Can't provide a photograph, but I did an hour yesterday for my own purposes on Adolph Birkenruth and although it is very far from rigorous and with enormous gaps, heres what comes up on line only - footnotes provided:-
Born Grahamstown Cape of Good Hope, South Africa on 28 November 1857 son of Nathan, a Prussian-born diamond broker and his Frankfurt –born wife Rosa, although many sources, including Adolph himself 2, state his birth date to be 1861. His name was registered as Adolph, but he is frequently referred to as Adolphus. By 1860 the family had moved to London where his younger brother and sister were born.1
The family returned to Frankfurt some time in the 1860s where, according to his entry in Who’s Who 2, Adolph received his education.
There is photographic evidence of the family having some interest in art as Mr & Mrs Birkenruth appear to have had their portraits painted in Britain by Walter Goodman (1838-1912) in 1871-2 3.
By 1881 Adolph was recorded as being an unmarried diamond polisher living in Pembridge Crescent, Notting Hill, with his parents and siblings Wallie, Johanna – who achieved some fame as a bookbinder 3 - and Helen. 5 Also, according to Who’s Who, his artistic education was gained in Paris and certainly his exhibited works of the late 1880s are of French subjects: in 1887 he showed The Fete of Ste Marguerite at the Royal Academy (54). By 1889 his work was singled out by the eminent critic M H Spielman as being worthy of note. 6
He appears to have enjoyed considerable success as an artist employed by The Illustrated London News to illustrate a serialisation of Walter Beasant’s novel The Rebel Queen in 1893, and the same year a drawing of the actress Miss Fritzi Ferry appeared in The Sketch appropriately illustrating a short story Diamond Merchants Jewellers; and thirty one years later he was still working for the ILN writing and illustrating The Conquest of the Air. Between times he illustrated a number of books by Violet Hunt for publishers A & C Black.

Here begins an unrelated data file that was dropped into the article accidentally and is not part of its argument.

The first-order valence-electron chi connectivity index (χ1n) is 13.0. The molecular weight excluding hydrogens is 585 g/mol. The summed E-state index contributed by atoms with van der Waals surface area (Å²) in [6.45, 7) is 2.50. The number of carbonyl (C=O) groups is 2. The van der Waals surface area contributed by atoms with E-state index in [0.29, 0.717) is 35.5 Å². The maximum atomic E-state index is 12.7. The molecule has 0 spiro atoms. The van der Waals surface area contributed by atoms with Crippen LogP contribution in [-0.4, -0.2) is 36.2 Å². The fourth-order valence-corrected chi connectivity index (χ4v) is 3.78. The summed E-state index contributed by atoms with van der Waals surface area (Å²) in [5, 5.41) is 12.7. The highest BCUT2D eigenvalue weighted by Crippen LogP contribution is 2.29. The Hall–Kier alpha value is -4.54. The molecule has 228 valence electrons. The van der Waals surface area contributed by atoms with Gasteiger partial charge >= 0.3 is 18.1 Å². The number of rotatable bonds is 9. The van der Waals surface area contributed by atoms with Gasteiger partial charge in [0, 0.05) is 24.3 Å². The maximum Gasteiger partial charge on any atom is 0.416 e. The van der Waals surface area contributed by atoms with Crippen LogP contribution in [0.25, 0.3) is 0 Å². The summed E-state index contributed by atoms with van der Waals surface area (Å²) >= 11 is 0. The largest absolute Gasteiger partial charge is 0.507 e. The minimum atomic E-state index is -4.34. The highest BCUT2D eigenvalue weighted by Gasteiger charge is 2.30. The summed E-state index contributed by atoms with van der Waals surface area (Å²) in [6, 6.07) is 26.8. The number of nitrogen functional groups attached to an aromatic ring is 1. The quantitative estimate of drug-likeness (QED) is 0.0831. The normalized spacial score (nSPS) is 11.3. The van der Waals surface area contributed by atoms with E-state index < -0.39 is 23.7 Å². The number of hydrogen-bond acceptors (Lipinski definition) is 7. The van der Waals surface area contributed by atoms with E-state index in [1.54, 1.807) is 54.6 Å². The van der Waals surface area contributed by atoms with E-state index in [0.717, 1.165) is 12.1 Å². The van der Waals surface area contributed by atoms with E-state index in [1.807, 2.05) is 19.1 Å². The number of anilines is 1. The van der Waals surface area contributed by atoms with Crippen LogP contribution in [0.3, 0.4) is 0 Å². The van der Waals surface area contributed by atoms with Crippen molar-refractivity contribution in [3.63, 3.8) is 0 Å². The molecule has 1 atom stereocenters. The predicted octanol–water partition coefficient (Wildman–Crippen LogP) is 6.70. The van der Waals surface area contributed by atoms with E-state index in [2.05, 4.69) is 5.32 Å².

illustration from The Conquest of the Air 1924
He also produced theatrical designs in watercolour on silk 7, but neither did he neglect his painting for, by 1904, Birkenruth was showing Views of the Engadine at the Carfax Gallery in New Bond Street.8
His studio was visited by Compton McKenzie in his youth, who subsequently described it as an infamous gay hangout , frequented by Oscar Wilde and Lord Alfred Douglas. 9
Birkenruth died on September 15th 1940 at 23 Cheyne Row, London, and his will proved on January 6th 1941 10.
- British Census 1881
- Who’s Who vol.58 (A & C Black, London 1906) p.156
- Marianne Tidcome Women Bookbinders, 1880-1920 (Oak Knoll Press, 1996) pp. 42, 97, 117.
- Op cit.1
- Marion Henry Spielman Magazine of Art (Petter and Gallpin, 1889) vol XII p. 124
- Mallams, Oxford, auction 28 January 2004 lot 520
- The Studio Volume: 31 Issue 133 Date: April 1904 p.254
- Anthony Slide Lost Gay Novels (Harrington Press, NY, 2003) p.119
- The London Gazette 15 February 1941 p.929, notice entered by Leach, Sims & Co., 18 Bedford Square, London WC1.